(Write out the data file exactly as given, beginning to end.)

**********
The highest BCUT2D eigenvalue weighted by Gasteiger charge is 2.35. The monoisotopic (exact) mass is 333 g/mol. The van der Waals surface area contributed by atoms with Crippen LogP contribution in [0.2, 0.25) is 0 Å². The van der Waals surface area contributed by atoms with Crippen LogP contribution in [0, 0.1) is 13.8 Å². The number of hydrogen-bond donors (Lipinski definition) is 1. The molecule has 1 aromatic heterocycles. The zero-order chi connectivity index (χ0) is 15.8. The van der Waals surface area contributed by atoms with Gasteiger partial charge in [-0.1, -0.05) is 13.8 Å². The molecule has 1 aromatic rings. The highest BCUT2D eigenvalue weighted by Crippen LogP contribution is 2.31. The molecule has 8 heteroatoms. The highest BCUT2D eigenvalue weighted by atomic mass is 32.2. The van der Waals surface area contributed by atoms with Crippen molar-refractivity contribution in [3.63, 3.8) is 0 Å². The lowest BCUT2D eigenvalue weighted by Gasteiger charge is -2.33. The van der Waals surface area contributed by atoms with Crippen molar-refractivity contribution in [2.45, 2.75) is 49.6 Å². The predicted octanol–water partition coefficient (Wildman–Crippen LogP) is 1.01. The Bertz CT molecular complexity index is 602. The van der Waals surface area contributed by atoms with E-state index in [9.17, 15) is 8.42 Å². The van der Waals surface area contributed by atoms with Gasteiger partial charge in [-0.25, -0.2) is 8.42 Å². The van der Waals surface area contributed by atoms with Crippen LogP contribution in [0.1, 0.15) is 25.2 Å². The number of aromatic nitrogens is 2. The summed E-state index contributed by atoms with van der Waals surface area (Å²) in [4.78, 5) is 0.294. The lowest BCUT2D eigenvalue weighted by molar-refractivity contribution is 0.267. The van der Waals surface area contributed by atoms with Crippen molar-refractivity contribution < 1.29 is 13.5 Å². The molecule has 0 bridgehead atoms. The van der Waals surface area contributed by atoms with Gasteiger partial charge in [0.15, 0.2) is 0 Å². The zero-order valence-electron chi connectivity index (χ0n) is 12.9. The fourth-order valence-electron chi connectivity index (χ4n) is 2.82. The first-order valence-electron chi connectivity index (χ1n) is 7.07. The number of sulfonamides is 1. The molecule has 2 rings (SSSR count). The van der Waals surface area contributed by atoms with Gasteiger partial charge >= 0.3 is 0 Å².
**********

The highest BCUT2D eigenvalue weighted by Gasteiger charge is 2.35. The monoisotopic (exact) mass is 333 g/mol. The van der Waals surface area contributed by atoms with Crippen LogP contribution in [0.2, 0.25) is 0 Å². The van der Waals surface area contributed by atoms with Crippen LogP contribution in [0, 0.1) is 13.8 Å². The number of hydrogen-bond donors (Lipinski definition) is 1. The molecule has 1 aromatic heterocycles. The zero-order chi connectivity index (χ0) is 15.8. The van der Waals surface area contributed by atoms with Gasteiger partial charge in [-0.1, -0.05) is 13.8 Å². The molecule has 1 aromatic rings. The highest BCUT2D eigenvalue weighted by Crippen LogP contribution is 2.31. The molecule has 8 heteroatoms. The highest BCUT2D eigenvalue weighted by atomic mass is 32.2. The van der Waals surface area contributed by atoms with Crippen molar-refractivity contribution in [3.63, 3.8) is 0 Å². The lowest BCUT2D eigenvalue weighted by Gasteiger charge is -2.33. The van der Waals surface area contributed by atoms with Crippen molar-refractivity contribution in [2.45, 2.75) is 49.6 Å². The predicted octanol–water partition coefficient (Wildman–Crippen LogP) is 1.01. The Bertz CT molecular complexity index is 602. The van der Waals surface area contributed by atoms with E-state index in [9.17, 15) is 8.42 Å². The van der Waals surface area contributed by atoms with Gasteiger partial charge in [-0.25, -0.2) is 8.42 Å². The van der Waals surface area contributed by atoms with Crippen LogP contribution in [0.1, 0.15) is 25.2 Å². The number of aromatic nitrogens is 2. The summed E-state index contributed by atoms with van der Waals surface area (Å²) in [4.78, 5) is 0.294. The lowest BCUT2D eigenvalue weighted by molar-refractivity contribution is 0.267. The van der Waals surface area contributed by atoms with Crippen molar-refractivity contribution < 1.29 is 13.5 Å². The molecule has 0 bridgehead atoms. The van der Waals surface area contributed by atoms with Gasteiger partial charge in [0.15, 0.2) is 0 Å². The zero-order valence-electron chi connectivity index (χ0n) is 12.9. The fourth-order valence-electron chi connectivity index (χ4n) is 2.82. The first-order valence-electron chi connectivity index (χ1n) is 7.07. The number of sulfonamides is 1. The molecule has 2 rings (SSSR count). The van der Waals surface area contributed by atoms with Gasteiger partial charge >= 0.3 is 0 Å².